A reader writes:
I've been reading your posts about sleep apnea with interest. A few years ago, I too had terrible breathing problems. If I laid on my back, my airway would be gradually occluded until I strangled myself and woke up with a panicked start.
Three years ago, I began practicing yoga, which has gradually re-aligned my head, neck and shoulders. I know "spine alignment" sounds like a bunch of hippy-dippy bullshit, but take it from this red-blooded (usually bearded!) rationalist: it really does make a difference.
Standing or lying with relaxed and lengthened neck/shoulders feels approximately like fastening a breathe-right strip onto my nose. It's that dramatic. I look at the photo another reader sent in and I could be looking at my posture three years ago. Look at the convexity of his back: when he lies down that same curve will persist, and lift the base of his neck off the bed, which tilts his head back, which closes off his airway.
I'd suggest that anyone with apnea, snoring or breathing problems try some kind of postural remedies before, or in addition to technological or surgical interventions. Yoga, Alexander Technique, and Feldenkrais are all good. (I've never had chiropractic treatment, but that might help too.) The thing is, all those approaches take time and work; you have to change the physical habits of a lifetime. It's not easy, but for me it's made a big difference.
A couple of years ago, I set up home with a new partner, and she asked me if I realized how much I snored, and how often I had sleep apnea. So I tried the easy things - the moulded plastic mouthpiece, the tennis ball sewn into the back of my t-shirt, etc. Nothing helped. My doctor said that a CPAP might help, but at my age (60) and weight, and with my deviated septum, I would probably need surgery.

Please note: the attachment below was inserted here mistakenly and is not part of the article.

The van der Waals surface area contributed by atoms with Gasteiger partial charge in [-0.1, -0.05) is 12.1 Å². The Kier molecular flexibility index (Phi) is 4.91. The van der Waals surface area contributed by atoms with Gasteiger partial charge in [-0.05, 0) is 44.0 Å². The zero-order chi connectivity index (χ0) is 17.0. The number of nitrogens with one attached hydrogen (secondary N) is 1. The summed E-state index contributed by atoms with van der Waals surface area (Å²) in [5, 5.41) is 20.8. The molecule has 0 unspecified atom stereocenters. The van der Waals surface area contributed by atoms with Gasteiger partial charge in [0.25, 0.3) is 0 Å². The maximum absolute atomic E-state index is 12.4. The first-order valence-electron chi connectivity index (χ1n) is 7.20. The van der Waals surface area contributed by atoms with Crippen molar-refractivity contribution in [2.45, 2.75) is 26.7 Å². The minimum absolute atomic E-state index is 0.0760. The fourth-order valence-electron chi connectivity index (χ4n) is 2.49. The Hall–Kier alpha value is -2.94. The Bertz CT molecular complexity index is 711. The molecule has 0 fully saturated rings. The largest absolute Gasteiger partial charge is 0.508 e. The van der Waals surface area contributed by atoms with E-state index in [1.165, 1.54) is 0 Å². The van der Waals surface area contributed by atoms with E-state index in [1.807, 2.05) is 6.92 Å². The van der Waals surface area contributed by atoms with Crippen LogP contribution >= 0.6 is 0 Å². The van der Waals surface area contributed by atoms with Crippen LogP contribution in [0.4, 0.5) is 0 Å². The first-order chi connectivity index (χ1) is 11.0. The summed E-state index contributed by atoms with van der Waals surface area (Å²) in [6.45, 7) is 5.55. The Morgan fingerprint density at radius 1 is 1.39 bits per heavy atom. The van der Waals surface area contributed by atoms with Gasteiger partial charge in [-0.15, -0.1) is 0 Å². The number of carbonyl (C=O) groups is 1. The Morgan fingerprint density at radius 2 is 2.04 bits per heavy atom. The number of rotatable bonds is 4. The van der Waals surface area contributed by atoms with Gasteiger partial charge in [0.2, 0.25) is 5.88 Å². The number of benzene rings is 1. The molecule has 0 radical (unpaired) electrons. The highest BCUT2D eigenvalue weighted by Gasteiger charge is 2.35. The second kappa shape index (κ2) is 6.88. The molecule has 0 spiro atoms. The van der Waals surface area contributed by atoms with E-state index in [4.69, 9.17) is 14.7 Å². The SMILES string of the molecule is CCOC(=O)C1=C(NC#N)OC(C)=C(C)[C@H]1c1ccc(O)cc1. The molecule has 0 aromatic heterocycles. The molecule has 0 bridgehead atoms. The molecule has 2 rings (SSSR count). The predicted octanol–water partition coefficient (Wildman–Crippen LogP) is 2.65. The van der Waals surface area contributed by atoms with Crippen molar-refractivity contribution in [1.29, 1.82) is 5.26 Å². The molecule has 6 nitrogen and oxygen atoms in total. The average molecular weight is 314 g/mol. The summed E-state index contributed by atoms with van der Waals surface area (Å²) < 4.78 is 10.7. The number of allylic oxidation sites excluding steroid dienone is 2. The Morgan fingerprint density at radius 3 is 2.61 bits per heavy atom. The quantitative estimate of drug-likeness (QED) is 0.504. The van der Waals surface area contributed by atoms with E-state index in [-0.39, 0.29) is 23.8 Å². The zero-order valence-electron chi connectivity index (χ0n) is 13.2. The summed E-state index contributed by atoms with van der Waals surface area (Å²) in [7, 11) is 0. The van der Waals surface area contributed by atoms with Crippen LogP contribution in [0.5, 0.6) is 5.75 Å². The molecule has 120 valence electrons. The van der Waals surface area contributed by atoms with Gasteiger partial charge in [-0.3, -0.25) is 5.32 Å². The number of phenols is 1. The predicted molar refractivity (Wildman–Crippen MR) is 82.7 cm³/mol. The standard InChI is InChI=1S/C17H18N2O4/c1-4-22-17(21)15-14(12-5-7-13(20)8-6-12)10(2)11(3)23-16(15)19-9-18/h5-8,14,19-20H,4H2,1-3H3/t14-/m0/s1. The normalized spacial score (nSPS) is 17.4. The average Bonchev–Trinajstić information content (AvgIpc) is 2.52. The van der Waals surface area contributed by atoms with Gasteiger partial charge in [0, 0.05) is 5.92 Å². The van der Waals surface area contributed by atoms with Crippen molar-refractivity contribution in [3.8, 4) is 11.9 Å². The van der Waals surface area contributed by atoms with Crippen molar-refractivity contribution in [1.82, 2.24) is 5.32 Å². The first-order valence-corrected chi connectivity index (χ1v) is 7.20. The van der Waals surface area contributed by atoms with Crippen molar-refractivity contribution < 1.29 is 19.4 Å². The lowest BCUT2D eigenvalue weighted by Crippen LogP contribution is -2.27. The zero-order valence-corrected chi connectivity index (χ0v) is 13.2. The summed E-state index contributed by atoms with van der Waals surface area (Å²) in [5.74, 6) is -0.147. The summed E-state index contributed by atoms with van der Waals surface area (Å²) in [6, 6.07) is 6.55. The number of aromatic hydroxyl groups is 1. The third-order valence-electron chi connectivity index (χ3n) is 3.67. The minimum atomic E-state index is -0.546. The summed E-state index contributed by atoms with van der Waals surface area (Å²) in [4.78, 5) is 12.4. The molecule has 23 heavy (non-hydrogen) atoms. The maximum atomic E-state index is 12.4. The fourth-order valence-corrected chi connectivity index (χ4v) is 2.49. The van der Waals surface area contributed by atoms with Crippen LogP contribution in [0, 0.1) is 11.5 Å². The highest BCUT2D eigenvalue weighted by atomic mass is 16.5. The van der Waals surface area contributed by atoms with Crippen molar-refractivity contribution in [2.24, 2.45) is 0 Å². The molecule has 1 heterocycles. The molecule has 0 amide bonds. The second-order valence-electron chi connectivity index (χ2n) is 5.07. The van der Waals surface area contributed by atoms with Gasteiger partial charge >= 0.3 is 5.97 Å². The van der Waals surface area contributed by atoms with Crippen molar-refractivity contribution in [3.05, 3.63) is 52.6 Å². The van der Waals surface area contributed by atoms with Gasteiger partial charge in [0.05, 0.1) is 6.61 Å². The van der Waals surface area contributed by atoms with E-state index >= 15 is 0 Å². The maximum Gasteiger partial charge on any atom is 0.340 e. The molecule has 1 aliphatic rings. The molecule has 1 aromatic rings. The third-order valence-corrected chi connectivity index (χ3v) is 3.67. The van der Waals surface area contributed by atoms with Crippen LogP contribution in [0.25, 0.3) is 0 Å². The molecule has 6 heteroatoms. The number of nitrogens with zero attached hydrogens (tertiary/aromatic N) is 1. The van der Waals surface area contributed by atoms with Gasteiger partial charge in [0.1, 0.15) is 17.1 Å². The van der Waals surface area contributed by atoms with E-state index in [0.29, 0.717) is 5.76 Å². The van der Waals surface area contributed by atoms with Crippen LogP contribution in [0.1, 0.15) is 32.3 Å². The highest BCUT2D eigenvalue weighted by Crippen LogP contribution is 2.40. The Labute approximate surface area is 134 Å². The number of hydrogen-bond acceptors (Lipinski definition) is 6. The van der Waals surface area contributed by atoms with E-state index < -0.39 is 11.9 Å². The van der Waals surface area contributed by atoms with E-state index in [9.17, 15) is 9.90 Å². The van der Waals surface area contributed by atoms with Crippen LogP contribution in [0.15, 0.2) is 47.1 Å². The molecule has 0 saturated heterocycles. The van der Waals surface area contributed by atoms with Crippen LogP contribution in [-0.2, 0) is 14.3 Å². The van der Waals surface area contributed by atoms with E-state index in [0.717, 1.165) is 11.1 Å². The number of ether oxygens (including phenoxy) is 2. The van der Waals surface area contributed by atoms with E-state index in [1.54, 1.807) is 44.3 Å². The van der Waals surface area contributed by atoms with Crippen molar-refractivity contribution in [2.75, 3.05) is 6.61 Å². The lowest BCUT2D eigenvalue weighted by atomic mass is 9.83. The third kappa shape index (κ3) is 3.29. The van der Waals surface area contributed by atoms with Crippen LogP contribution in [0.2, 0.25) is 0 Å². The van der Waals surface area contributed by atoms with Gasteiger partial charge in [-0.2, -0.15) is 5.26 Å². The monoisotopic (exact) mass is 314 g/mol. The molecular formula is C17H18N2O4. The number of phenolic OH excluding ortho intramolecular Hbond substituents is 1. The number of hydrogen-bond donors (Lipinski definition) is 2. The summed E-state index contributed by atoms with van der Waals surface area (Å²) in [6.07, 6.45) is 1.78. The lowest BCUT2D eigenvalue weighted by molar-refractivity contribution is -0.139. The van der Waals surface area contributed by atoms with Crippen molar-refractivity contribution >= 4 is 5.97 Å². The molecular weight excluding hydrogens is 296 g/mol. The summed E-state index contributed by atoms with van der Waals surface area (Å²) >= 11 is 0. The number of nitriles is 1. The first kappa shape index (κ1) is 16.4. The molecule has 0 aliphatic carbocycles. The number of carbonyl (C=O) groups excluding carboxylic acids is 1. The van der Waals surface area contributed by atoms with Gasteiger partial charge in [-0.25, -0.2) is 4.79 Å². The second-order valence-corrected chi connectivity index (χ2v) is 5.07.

And then I realized something: I never snore on planes. I was doing a lot of long-haul flying - I racked up 6 trips to China last year - and I could sleep without difficulty in the coach-class seats on the plane.
So I tried sleeping sitting up. I tried various chairs, and it definitely helped, but it was hard to get the angle right. So I broke down and spent a $1,000 on a power-operated "Zero-G" chair. At the right angle, my sleep apnea disappeared. I still snore occasionally - just a mild buzz, according to my partner - but I sleep much better and awake more refreshed than I have for many years.
I was diagnosed with sleep apnea and had a CPAP with only moderate success. I found that if I also used Afrin, I slept MUCH better. Prolonged use of Afrin is widely thought to be a bad idea, but it did convince me that my breathing problems were associated with somewhat restricted airways (this is often the case, but not with everyone.)
I told my sleep-ologist about the Afrin. He sent me to an Ear Nose and Throat specialist. After a thorough exam, he prescribed an alternative inhalant to Afrin, fluticasone propitionate. This provides the benefits of Afrin, presumably without the side affects. Used once a day, this has a greater net effect for me than the CPAP.
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